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Film Study: A look at Jim Knowles’ defense vs. Notre Dame’s offense

Jim Knowles wasn’t coordinating, but his defense did play against Notre Dame, giving us a good look at what to expect in Ohio State’s Week 1 matchup.

Syndication: The Columbus Dispatch Adam Cairns/Columbus Dispatch / USA TODAY NETWORK

Ohio State’s first opponent in the Notre Dame is not known for being an offensive juggernaut. Over the last couple of seasons, they have used a relatively simple passing game and a simple, yet effective run game to challenge their opponents. With Tommy Rees remaining on staff as the offensive coordinator after Marcus Freeman’s promotion, there is a lot of film to look at to see what the Fighting Irish do.

What is even crazier is Notre Dame played new Ohio State defensive coordinator Jim Knowles’ defense in last year’s Fiesta Bowl. Knowles was not coaching in that game, but everything else remained the same. The structure and aggressive philosophies of Knowles were present in the matchup, even if he was not the one calling the defense that day. This gives us a look at exactly what Rees tried to do offensively, giving us an idea of how Knowles might approach defending against Notre Dame.

Notre Dame starting quarterback Tyler Buchner has a much different skill set than his predecessor in Jack Coan, so there will be additional aspects to prepare for. His running ability adds another dynamic, but he is a much more raw passer of the football. If Knowles can maximize what made the Oklahoma State defense successful in the second half, the Buckeyes will have a lot to be excited about to start the season.

Today, we’re going to take a look at what exactly worked for Oklahoma State, and how that might translate to the Buckeyes come the matchup against Notre Dame.

Basic Alignment against Notre Dame

In the first picture, Notre Dame is in 11-personnel trips to the boundary side of the field. Oklahoma State aligns straight up against them, which is highlighted with the “Will” linebacker being circled to the short side and the “Nickel” safety circled to the field side. Jim Knowles’ safeties are important tells in his defense, and the “Bandit” safety to the boundary side is staying over there even with the three receivers. The personnel to that side is flexible enough to match up against the three receivers, and this gives Knowles a lot of leeway in how his defense approaches formations.

Building on the initial aspect of alignment, the three receivers to the field side don’t change the run game responsibilities that much. Against 11-personnel, the field and boundary sides have an emphasis on the alignment, which takes priority over the classic strength calls that have to do with numbers. A big reason for that is the versatility of the safeties on the field. The last thing to mention is the “Leo” also staying true to the weak side alignment designation even with additional numbers to the boundary.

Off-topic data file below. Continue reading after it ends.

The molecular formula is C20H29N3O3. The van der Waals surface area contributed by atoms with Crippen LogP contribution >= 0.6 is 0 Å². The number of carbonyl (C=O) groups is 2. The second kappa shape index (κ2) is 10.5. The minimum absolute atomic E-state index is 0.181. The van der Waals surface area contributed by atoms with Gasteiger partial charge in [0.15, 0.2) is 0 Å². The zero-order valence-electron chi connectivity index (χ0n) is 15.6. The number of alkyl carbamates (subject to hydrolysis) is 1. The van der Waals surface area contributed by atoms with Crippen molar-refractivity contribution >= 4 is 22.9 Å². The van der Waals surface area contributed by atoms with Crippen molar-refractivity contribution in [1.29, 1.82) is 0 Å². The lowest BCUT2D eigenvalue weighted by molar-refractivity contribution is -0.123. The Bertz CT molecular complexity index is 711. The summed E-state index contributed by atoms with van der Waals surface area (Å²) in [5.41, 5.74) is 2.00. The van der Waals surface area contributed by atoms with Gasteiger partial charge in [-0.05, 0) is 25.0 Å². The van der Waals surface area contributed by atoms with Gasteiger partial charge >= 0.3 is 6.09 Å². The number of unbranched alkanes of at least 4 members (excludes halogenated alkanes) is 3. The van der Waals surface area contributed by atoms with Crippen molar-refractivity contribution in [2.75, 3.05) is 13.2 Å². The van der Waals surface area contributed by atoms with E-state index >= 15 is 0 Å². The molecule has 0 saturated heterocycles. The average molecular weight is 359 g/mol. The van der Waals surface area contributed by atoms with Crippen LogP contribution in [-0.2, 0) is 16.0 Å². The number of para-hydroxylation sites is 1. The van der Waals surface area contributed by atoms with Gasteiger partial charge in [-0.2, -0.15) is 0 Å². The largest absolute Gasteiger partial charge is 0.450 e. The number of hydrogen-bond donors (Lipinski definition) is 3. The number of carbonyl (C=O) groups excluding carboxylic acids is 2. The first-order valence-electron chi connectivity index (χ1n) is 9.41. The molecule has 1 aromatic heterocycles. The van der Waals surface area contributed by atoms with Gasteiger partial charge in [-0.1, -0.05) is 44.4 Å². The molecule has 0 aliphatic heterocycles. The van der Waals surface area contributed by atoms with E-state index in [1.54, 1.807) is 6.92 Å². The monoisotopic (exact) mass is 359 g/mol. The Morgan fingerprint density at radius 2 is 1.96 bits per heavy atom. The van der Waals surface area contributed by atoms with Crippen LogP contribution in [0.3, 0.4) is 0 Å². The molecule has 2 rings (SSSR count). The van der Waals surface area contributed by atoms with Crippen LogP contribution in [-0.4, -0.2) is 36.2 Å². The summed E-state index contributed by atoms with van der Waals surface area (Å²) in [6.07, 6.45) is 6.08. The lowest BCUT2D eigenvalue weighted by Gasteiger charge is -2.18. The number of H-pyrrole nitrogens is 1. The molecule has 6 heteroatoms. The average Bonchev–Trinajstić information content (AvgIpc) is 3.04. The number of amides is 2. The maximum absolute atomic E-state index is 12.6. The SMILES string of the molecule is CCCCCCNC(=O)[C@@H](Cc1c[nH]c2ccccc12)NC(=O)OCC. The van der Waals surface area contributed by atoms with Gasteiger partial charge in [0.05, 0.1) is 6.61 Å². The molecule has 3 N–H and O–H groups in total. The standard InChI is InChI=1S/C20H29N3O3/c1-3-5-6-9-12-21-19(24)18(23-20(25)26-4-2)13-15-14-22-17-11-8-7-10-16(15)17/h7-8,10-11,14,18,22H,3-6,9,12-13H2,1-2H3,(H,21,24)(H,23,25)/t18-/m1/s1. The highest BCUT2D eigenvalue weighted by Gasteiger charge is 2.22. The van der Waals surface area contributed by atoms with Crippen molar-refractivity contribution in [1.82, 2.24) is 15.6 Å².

In the next play, Notre Dame is in 12-personnel, leading to a change in responsibilities across the board. Notre Dame used motion to identify which responsibilities each players were playing, and this worked well in the first half of the game for the Irish. In this case starting right-to-left, the receiver motion brings the corner into playing from depth. Oklahoma State’s “Nickel” (No. 2) is waiting on the other side and has a responsibility of either the tight end or receiver depending on who comes outside.

The “Adjuster” safety is playing to the same side as the “Nickel” and has the tight end and will help with the inside run. The linebackers shift with the motion and the “Bandit” shifts into the box more as well due to corner help on the outside with the tight end. This is a natural transition for the defense, and all possible outcomes from a player matchup stand point are accounted for in this example.

Against the run game

Notre Dame is similar to Ohio State in the simplistic idea of running the football and sticking to their zone schemes. The Irish will utilize both inside and outside zone run schemes, but the major differentiator is the pin-and-pull concept. In 2021 this type of concept would have given Ohio State fits, but Knowles’ scheme was able to limit the effectiveness of this play type even without him calling the shots. There will be a higher volume of designed quarterback runs, but from the looks of Oklahoma State’s defense there were some answers for that as well.

Inside Zone

In the first run game example, Notre Dame is in an obvious run situation. Similarly to Ohio State, for Notre Dame this meant inside zone. Oklahoma State wins this play and it starts with the initial get off from the interior defensive linemen. They get into the double teams and clog the middle run lane. This allows the linebackers to flow into their gaps and Will linebacker scrapes making a play at the line of scrimmage.